Tag Archives: cron
I recently got me a bunch of mails from cron, informing me about a failure
File is not a perl storable at /usr/lib/perl/5.18/Storable.pm line 398, at /usr/share/perl5/Munin/Master/Utils.pm line 279.
Most of the graphs (but not all graphs) for a host was not displaying correctly. Instead of the graph I saw the actual data.
Not really finding any relevant answers to my querys on Google, I found this page. Not exactly the same error, but I did find some valuable information about how to further investigate the problem.
Run munin-cron as user munin to see if displays anymore information about the problem:
THIS IS NOT A BEST PRACTICE ON HOW TO INSTALL A LINUX BOX!
This document serves as a reminder to myself, on what needs to be done when reinstalling my workstation, and I have put it here to have it conveniently at hand. Because of this, the document may not be of any help to anybody but me. The last month I’ve had 3 failing harddrives, one new and 2 used ones, so this makes me want to document the process, at least in an overall fashion…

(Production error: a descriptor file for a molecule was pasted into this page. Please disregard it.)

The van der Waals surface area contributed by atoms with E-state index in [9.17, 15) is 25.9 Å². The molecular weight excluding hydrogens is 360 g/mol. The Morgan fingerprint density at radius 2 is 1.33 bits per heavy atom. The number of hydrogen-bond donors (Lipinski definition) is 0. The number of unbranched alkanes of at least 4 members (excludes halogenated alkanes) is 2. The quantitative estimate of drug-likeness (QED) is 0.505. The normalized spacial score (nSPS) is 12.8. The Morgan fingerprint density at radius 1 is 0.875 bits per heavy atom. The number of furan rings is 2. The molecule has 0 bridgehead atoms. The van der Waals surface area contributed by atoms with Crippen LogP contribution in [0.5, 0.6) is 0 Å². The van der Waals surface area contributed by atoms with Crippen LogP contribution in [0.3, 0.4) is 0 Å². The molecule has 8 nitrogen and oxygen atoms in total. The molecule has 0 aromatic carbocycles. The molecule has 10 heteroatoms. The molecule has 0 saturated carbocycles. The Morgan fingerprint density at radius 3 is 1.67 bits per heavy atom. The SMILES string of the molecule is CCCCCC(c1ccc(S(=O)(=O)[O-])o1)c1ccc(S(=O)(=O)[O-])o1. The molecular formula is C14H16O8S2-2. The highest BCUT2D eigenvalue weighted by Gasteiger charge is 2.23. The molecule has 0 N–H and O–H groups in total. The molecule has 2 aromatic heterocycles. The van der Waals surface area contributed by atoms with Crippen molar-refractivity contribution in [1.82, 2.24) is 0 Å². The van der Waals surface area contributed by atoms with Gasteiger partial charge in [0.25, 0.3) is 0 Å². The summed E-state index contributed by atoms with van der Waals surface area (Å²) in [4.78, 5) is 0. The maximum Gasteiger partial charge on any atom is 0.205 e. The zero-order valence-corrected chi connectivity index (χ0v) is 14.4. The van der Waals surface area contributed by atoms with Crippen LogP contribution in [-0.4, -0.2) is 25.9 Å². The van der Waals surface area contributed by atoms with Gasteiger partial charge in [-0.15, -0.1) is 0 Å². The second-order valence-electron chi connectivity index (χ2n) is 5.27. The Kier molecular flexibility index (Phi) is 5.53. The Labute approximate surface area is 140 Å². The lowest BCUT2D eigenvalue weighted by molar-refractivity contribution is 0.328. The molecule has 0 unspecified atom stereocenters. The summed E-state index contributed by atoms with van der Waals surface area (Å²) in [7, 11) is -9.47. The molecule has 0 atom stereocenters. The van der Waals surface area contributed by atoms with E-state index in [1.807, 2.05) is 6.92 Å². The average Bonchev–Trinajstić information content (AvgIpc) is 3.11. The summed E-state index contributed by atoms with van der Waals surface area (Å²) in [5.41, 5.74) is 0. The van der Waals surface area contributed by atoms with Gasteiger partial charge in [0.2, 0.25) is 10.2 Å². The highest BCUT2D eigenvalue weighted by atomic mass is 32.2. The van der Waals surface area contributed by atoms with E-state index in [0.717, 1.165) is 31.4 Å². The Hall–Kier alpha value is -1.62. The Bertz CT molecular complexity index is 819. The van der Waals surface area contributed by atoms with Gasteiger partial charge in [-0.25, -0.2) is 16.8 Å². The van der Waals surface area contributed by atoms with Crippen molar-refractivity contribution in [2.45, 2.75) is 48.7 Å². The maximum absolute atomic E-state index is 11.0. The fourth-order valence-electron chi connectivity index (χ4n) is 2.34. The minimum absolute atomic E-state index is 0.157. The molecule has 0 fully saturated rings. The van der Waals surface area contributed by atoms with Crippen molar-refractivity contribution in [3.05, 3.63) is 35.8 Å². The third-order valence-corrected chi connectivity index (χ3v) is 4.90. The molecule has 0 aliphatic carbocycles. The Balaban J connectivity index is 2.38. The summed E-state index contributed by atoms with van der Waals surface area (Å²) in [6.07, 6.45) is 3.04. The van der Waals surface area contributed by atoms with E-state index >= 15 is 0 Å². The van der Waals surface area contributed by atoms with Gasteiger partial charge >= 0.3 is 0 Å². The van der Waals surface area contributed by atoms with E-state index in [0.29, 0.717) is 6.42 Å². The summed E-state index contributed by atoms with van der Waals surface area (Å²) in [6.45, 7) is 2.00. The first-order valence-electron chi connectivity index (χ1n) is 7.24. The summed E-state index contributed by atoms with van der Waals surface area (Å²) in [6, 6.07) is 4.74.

- I have a script listing all my script dependencies and all software I always want installed, so this part is easy:
I’ve been getting output from cron mailed to me as:
SIOCADDRT: File exists
This warning stems from the same route being set several times. I want to make sure eth0 is set to be the default device, should it have changed for some reason.
The message breaks down to this:
SIOC = Serial Input Output Controller
ADD = action is ADD
RT = RouTe
File exists = This means that the route is already configured (file exists in /proc)
In my case the solution is to simply suppress the message by redirecting it to /dev/null:
I’ve scoured different Linux forums for the answer to this onequestion. One of many answers is that this can’t/shouldn’t be done, because this crontab is to be executed after a computer has been booted and not at a specific time.
But what if I keep my computer on 24/7, and the time of cron.daily disturbs my work because disk intensive task are run at inconvenient times, instead of when I’m not in front of the computer. For me, the important thing is that cron.daily is executed once a day, and not x minutes after booting.